This was only the second post on Sergey’s new blog; the blog’s name is “Too” – and the first post merely stated the rationale for that name (“Welcome to my personal blog. While Google is a play on googol, too is a play on the much smaller number – two. It also means ‘in addition,’ as this blog reflects my life outside of work”). 

If his refreshing honesty and thoughtfulness today are going to be the calibre of his writing, I’m going to be a regular reader. 

His piece reminds me of Steve Jobs’ modern classic, his 2005 Stanford Commencement Address.  If you’ve never read that, then stop reading my words right now, and go read that. You’ll find yourself over the weekend thinking about your own approach to life.

But back to Brin and genetic research.  It will be interesting to watch what Google’s research arm is able to do in the area of medical and health research.  To make progress in bioengineering and genetics, “organizing the world’s information” is absolutely paramount and of course that’s Google’s mission statement.

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Invisibility, Mind-Control, Great Coffee, and a New OS

Lots of interest and blogoshere commentary beginning about “The Mojave Experiment.”

The reaction is reminiscent of one of those Obama or McCain provocative ads posted online, generating far more attention and buzz than the attention they get on the natural by being broadcast.

Sure, it’s a sales pitch, and pretty narrowly geeky at that (thanks GoogleFight!).

But at least it’s an innovative one – as the Wall Street Journal puts it today, “Give Microsoft people credit: They did it with humor, and they weren’t afraid to air the negative stuff.”

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Test for Prediction Markets: They Say Obama, but Polls Say It’s Tied

Fact: According to the latest Rasmussen poll released Saturday July 12, and promptly headlined by the Drudge Report, “The race for the White House is tied. The Rasmussen Reports daily Presidential Tracking Poll for Saturday shows Barack Obama and John McCain each attract 43% of the vote.” Newsweek is reporting a similar result in its own poll, with Obama moving down and McCain up (“Obama, McCain in Statistical Dead Heat“), and other polls increasingly show a similarly close race.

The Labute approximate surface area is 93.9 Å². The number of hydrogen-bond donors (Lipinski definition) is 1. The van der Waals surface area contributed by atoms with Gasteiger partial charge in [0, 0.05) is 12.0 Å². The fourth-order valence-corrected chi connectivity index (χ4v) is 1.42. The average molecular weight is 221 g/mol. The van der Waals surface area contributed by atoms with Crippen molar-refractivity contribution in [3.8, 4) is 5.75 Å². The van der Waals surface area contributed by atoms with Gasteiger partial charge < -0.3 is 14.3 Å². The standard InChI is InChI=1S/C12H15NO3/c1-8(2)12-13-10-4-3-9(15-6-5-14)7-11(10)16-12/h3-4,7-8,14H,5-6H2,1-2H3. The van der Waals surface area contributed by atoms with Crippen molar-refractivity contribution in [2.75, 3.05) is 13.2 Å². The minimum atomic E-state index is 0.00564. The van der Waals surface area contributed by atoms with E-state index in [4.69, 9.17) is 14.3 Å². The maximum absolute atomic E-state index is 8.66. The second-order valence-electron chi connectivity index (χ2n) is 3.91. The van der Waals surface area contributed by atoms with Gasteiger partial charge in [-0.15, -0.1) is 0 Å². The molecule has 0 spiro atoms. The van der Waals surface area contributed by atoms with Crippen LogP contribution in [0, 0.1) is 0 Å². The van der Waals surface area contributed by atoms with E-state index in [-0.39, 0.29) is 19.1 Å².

Analysis: I’ve been tracking the growing divide between two quite different methods purporting to offer statistical predictive analysis for the November presidential election. Polls are saying one thing, but Prediction Markets are saying another. 

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Early Bill Gates, and Bill’s Last Email

From Bill Gates’s final email today to “All at Microsoft”:

 

As Microsoft has grown, one of the most exciting and fulfilling things for me has been to watch new leaders develop. I am thrilled to have Ray and Craig playing key roles in guiding the company’s strategy… For over a decade I had hoped that we could convince Ray to join Microsoft — and in the three years he has been here, he has made a huge difference in helping us focus on the challenge and opportunity of software plus services. I have worked with Craig for more than 15 years. His ability to anticipate the future direction of technology is a key asset, as is his deep interest in and understanding of emerging markets.

Of course, I’ll continue to be involved in the work of the company as part-time Chairman. As part of this I will help with a handful of projects that Steve, Ray, and Craig select.”  

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“The Largest Social Network Ever Analyzed”

FACT: According to ComScore data cited in a story in Monday’s FInancial Times, “Facebook, the fast-growing social network, has taken a significant lead over MySpace in visitor numbers for the first time… Facebook attracted more than 123 million unique visitors in May, an increase of 162 per cent over the same period last year… That compared with 114.6 million unique visitors at MySpace, Facebook’s leading rival, whose traffic grew just 5 per cent during the same period… The findings mark the first time that Facebook, launched in 2004, has taken a significant lead in unique visitors, [and] come at a time of change inside Facebook, as the one-time upstart attempts to transform itself into a leading media company.

ANALYSIS:  This week several members of the Microsoft Institute met in Redmond with a visiting friend from government, and among other talks we had a very interesting discussion with Eric Horvitz, a Microsoft Research principal researcher and manager.  Eric’s well known for his work in artificial intelligence and currently serves as president of the Association for the Advancement of Artificial Intelligence (AAAI).

We talked about one of Eric’s recent projects for quite a while: “Planetary-Scale Views on a Large Instant-Messaging Network,” a project which has been described by his co-author as “the largest social network ever analyzed.”